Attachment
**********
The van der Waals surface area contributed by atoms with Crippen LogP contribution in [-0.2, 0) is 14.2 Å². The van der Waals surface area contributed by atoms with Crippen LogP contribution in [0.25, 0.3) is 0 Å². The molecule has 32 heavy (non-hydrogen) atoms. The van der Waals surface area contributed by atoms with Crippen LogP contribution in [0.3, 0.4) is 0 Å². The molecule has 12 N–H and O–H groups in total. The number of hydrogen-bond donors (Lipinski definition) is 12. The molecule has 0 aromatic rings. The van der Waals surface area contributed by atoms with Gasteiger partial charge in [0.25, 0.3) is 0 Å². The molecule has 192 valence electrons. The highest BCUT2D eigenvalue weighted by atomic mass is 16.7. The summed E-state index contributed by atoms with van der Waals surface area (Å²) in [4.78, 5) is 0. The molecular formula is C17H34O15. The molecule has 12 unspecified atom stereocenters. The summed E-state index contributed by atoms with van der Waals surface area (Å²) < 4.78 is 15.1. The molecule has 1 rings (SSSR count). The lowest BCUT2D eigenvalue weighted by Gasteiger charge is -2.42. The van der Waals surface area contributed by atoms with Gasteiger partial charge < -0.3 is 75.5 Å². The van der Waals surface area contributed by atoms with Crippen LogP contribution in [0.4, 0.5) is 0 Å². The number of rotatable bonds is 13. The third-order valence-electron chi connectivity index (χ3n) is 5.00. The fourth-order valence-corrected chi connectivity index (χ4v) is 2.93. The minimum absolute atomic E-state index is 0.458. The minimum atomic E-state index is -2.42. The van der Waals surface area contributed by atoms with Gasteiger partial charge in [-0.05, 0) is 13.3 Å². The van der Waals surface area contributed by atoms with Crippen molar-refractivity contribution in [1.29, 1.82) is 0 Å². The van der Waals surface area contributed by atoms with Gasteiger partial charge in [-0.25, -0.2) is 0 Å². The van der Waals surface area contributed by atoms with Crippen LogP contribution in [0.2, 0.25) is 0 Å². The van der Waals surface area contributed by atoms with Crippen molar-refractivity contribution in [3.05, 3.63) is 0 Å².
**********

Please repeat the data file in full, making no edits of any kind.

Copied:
The van der Waals surface area contributed by atoms with Crippen LogP contribution in [-0.2, 0) is 14.2 Å². The van der Waals surface area contributed by atoms with Crippen LogP contribution in [0.25, 0.3) is 0 Å². The molecule has 32 heavy (non-hydrogen) atoms. The van der Waals surface area contributed by atoms with Crippen LogP contribution in [0.3, 0.4) is 0 Å². The molecule has 12 N–H and O–H groups in total. The number of hydrogen-bond donors (Lipinski definition) is 12. The molecule has 0 aromatic rings. The van der Waals surface area contributed by atoms with Gasteiger partial charge in [0.25, 0.3) is 0 Å². The molecule has 192 valence electrons. The highest BCUT2D eigenvalue weighted by atomic mass is 16.7. The summed E-state index contributed by atoms with van der Waals surface area (Å²) in [4.78, 5) is 0. The molecular formula is C17H34O15. The molecule has 12 unspecified atom stereocenters. The summed E-state index contributed by atoms with van der Waals surface area (Å²) < 4.78 is 15.1. The molecule has 1 rings (SSSR count). The lowest BCUT2D eigenvalue weighted by Gasteiger charge is -2.42. The van der Waals surface area contributed by atoms with Gasteiger partial charge < -0.3 is 75.5 Å². The van der Waals surface area contributed by atoms with Crippen LogP contribution in [0.4, 0.5) is 0 Å². The number of rotatable bonds is 13. The third-order valence-electron chi connectivity index (χ3n) is 5.00. The fourth-order valence-corrected chi connectivity index (χ4v) is 2.93. The minimum absolute atomic E-state index is 0.458. The minimum atomic E-state index is -2.42. The van der Waals surface area contributed by atoms with Gasteiger partial charge in [-0.05, 0) is 13.3 Å². The van der Waals surface area contributed by atoms with Crippen molar-refractivity contribution in [1.29, 1.82) is 0 Å². The van der Waals surface area contributed by atoms with Gasteiger partial charge in [-0.25, -0.2) is 0 Å². The van der Waals surface area contributed by atoms with Crippen LogP contribution in [0.2, 0.25) is 0 Å². The van der Waals surface area contributed by atoms with Crippen molar-refractivity contribution in [3.05, 3.63) is 0 Å².